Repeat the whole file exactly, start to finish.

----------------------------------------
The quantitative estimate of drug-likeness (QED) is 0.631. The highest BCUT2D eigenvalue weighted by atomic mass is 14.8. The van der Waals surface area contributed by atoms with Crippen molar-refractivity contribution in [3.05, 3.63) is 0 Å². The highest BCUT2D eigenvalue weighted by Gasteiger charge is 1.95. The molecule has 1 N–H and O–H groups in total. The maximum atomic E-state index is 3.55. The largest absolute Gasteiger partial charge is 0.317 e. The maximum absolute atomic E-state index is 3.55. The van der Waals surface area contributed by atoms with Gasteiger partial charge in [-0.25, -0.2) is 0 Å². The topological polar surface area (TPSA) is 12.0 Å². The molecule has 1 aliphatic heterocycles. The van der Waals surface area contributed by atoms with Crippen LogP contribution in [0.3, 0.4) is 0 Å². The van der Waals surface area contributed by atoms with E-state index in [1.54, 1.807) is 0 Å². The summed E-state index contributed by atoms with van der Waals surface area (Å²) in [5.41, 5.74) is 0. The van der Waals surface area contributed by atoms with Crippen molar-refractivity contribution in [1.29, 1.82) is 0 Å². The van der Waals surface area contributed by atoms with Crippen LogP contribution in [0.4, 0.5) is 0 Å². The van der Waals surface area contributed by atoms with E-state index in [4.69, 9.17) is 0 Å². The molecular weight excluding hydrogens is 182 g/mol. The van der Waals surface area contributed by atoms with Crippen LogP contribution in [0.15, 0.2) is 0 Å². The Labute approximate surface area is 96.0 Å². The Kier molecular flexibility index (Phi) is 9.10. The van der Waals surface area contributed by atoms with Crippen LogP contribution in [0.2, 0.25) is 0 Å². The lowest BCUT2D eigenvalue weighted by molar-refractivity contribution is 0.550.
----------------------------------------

The quantitative estimate of drug-likeness (QED) is 0.631. The highest BCUT2D eigenvalue weighted by atomic mass is 14.8. The van der Waals surface area contributed by atoms with Crippen molar-refractivity contribution in [3.05, 3.63) is 0 Å². The highest BCUT2D eigenvalue weighted by Gasteiger charge is 1.95. The molecule has 1 N–H and O–H groups in total. The maximum atomic E-state index is 3.55. The largest absolute Gasteiger partial charge is 0.317 e. The maximum absolute atomic E-state index is 3.55. The van der Waals surface area contributed by atoms with Gasteiger partial charge in [-0.25, -0.2) is 0 Å². The topological polar surface area (TPSA) is 12.0 Å². The molecule has 1 aliphatic heterocycles. The van der Waals surface area contributed by atoms with Crippen LogP contribution in [0.3, 0.4) is 0 Å². The van der Waals surface area contributed by atoms with E-state index in [1.54, 1.807) is 0 Å². The summed E-state index contributed by atoms with van der Waals surface area (Å²) in [5.41, 5.74) is 0. The van der Waals surface area contributed by atoms with Crippen molar-refractivity contribution in [1.29, 1.82) is 0 Å². The van der Waals surface area contributed by atoms with Crippen LogP contribution in [0.4, 0.5) is 0 Å². The van der Waals surface area contributed by atoms with E-state index in [4.69, 9.17) is 0 Å². The molecular weight excluding hydrogens is 182 g/mol. The van der Waals surface area contributed by atoms with Crippen LogP contribution in [0.15, 0.2) is 0 Å². The Labute approximate surface area is 96.0 Å². The Kier molecular flexibility index (Phi) is 9.10. The van der Waals surface area contributed by atoms with Crippen LogP contribution in [0.2, 0.25) is 0 Å². The lowest BCUT2D eigenvalue weighted by molar-refractivity contribution is 0.550.